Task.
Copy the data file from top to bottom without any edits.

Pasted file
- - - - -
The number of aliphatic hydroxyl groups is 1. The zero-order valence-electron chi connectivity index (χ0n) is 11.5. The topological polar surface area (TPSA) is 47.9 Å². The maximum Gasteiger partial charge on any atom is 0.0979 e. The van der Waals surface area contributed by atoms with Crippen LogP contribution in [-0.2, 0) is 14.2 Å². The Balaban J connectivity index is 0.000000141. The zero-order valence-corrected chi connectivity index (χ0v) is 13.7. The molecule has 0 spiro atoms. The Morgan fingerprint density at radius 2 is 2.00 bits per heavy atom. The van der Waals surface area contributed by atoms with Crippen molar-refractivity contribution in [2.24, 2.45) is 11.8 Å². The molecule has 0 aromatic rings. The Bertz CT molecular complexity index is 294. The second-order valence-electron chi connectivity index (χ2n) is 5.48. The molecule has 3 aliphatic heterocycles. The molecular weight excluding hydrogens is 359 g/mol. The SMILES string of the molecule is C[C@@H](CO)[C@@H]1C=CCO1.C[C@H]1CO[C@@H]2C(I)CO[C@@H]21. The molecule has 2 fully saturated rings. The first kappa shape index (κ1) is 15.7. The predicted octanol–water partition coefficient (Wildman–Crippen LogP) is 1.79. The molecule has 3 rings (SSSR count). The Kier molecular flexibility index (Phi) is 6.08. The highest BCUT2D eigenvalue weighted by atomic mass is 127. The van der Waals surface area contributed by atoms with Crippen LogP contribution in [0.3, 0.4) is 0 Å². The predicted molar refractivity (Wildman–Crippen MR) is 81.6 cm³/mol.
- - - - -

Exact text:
The number of aliphatic hydroxyl groups is 1. The zero-order valence-electron chi connectivity index (χ0n) is 11.5. The topological polar surface area (TPSA) is 47.9 Å². The maximum Gasteiger partial charge on any atom is 0.0979 e. The van der Waals surface area contributed by atoms with Crippen LogP contribution in [-0.2, 0) is 14.2 Å². The Balaban J connectivity index is 0.000000141. The zero-order valence-corrected chi connectivity index (χ0v) is 13.7. The molecule has 0 spiro atoms. The Morgan fingerprint density at radius 2 is 2.00 bits per heavy atom. The van der Waals surface area contributed by atoms with Crippen molar-refractivity contribution in [2.24, 2.45) is 11.8 Å². The molecule has 0 aromatic rings. The Bertz CT molecular complexity index is 294. The second-order valence-electron chi connectivity index (χ2n) is 5.48. The molecule has 3 aliphatic heterocycles. The molecular weight excluding hydrogens is 359 g/mol. The SMILES string of the molecule is C[C@@H](CO)[C@@H]1C=CCO1.C[C@H]1CO[C@@H]2C(I)CO[C@@H]21. The molecule has 2 fully saturated rings. The first kappa shape index (κ1) is 15.7. The predicted octanol–water partition coefficient (Wildman–Crippen LogP) is 1.79. The molecule has 3 rings (SSSR count). The Kier molecular flexibility index (Phi) is 6.08. The highest BCUT2D eigenvalue weighted by atomic mass is 127. The van der Waals surface area contributed by atoms with Crippen LogP contribution in [0.3, 0.4) is 0 Å². The predicted molar refractivity (Wildman–Crippen MR) is 81.6 cm³/mol.